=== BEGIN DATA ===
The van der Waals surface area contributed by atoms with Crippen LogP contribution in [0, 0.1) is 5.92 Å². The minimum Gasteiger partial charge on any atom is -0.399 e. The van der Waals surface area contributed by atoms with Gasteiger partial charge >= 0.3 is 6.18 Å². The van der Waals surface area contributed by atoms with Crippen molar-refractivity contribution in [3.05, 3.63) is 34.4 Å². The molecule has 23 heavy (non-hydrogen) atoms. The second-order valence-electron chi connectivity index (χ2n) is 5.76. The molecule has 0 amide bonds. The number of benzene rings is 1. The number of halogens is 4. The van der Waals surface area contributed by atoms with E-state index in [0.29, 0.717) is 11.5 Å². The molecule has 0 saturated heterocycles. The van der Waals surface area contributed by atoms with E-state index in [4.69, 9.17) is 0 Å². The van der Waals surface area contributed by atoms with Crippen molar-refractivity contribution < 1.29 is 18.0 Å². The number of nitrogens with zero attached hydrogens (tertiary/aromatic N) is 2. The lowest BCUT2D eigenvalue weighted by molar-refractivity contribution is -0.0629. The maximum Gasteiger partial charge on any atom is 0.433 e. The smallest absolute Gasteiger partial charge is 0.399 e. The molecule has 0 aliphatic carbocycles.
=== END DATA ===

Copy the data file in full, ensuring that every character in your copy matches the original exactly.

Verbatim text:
The van der Waals surface area contributed by atoms with Crippen LogP contribution in [0, 0.1) is 5.92 Å². The minimum Gasteiger partial charge on any atom is -0.399 e. The van der Waals surface area contributed by atoms with Gasteiger partial charge >= 0.3 is 6.18 Å². The van der Waals surface area contributed by atoms with Crippen molar-refractivity contribution in [3.05, 3.63) is 34.4 Å². The molecule has 23 heavy (non-hydrogen) atoms. The second-order valence-electron chi connectivity index (χ2n) is 5.76. The molecule has 0 amide bonds. The number of benzene rings is 1. The number of halogens is 4. The van der Waals surface area contributed by atoms with E-state index in [0.29, 0.717) is 11.5 Å². The molecule has 0 saturated heterocycles. The van der Waals surface area contributed by atoms with E-state index in [4.69, 9.17) is 0 Å². The van der Waals surface area contributed by atoms with Crippen molar-refractivity contribution < 1.29 is 18.0 Å². The number of nitrogens with zero attached hydrogens (tertiary/aromatic N) is 2. The lowest BCUT2D eigenvalue weighted by molar-refractivity contribution is -0.0629. The maximum Gasteiger partial charge on any atom is 0.433 e. The smallest absolute Gasteiger partial charge is 0.399 e. The molecule has 0 aliphatic carbocycles.